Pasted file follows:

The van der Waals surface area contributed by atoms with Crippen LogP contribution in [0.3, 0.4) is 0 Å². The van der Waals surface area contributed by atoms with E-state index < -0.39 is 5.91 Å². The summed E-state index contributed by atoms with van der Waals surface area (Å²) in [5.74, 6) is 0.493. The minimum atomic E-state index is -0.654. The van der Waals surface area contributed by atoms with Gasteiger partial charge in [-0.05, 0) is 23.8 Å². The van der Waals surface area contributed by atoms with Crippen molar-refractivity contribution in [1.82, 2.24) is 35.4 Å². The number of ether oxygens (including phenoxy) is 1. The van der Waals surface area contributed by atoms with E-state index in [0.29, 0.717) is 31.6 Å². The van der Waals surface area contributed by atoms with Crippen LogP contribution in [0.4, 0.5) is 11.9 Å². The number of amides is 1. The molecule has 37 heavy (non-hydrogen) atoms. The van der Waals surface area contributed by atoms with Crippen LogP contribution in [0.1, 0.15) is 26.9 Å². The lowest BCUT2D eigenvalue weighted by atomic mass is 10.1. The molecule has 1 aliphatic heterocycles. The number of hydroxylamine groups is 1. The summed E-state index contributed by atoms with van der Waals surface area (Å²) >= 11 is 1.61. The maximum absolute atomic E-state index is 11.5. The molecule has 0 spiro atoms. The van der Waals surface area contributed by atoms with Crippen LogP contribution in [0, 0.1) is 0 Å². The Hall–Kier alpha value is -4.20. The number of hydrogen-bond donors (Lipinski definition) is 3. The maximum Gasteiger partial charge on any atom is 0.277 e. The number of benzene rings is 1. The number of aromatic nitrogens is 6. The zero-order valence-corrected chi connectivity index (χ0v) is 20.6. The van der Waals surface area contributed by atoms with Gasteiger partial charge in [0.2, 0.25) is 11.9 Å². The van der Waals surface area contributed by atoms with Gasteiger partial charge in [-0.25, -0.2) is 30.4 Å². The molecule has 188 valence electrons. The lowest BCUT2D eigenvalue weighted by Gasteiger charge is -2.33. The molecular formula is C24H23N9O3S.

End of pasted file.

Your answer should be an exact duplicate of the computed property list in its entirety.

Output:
The van der Waals surface area contributed by atoms with Crippen LogP contribution in [0.3, 0.4) is 0 Å². The van der Waals surface area contributed by atoms with E-state index < -0.39 is 5.91 Å². The summed E-state index contributed by atoms with van der Waals surface area (Å²) in [5.74, 6) is 0.493. The minimum atomic E-state index is -0.654. The van der Waals surface area contributed by atoms with Gasteiger partial charge in [-0.05, 0) is 23.8 Å². The van der Waals surface area contributed by atoms with Crippen molar-refractivity contribution in [1.82, 2.24) is 35.4 Å². The number of ether oxygens (including phenoxy) is 1. The van der Waals surface area contributed by atoms with E-state index in [0.29, 0.717) is 31.6 Å². The van der Waals surface area contributed by atoms with Crippen LogP contribution in [0.4, 0.5) is 11.9 Å². The number of amides is 1. The molecule has 37 heavy (non-hydrogen) atoms. The van der Waals surface area contributed by atoms with Crippen LogP contribution in [0.1, 0.15) is 26.9 Å². The lowest BCUT2D eigenvalue weighted by atomic mass is 10.1. The molecule has 1 aliphatic heterocycles. The number of hydroxylamine groups is 1. The summed E-state index contributed by atoms with van der Waals surface area (Å²) >= 11 is 1.61. The maximum absolute atomic E-state index is 11.5. The molecule has 0 spiro atoms. The van der Waals surface area contributed by atoms with Crippen LogP contribution in [0, 0.1) is 0 Å². The Hall–Kier alpha value is -4.20. The number of hydrogen-bond donors (Lipinski definition) is 3. The maximum Gasteiger partial charge on any atom is 0.277 e. The number of benzene rings is 1. The number of aromatic nitrogens is 6. The zero-order valence-corrected chi connectivity index (χ0v) is 20.6. The van der Waals surface area contributed by atoms with Gasteiger partial charge in [0.2, 0.25) is 11.9 Å². The van der Waals surface area contributed by atoms with Gasteiger partial charge in [-0.25, -0.2) is 30.4 Å². The molecule has 188 valence electrons. The lowest BCUT2D eigenvalue weighted by Gasteiger charge is -2.33. The molecular formula is C24H23N9O3S.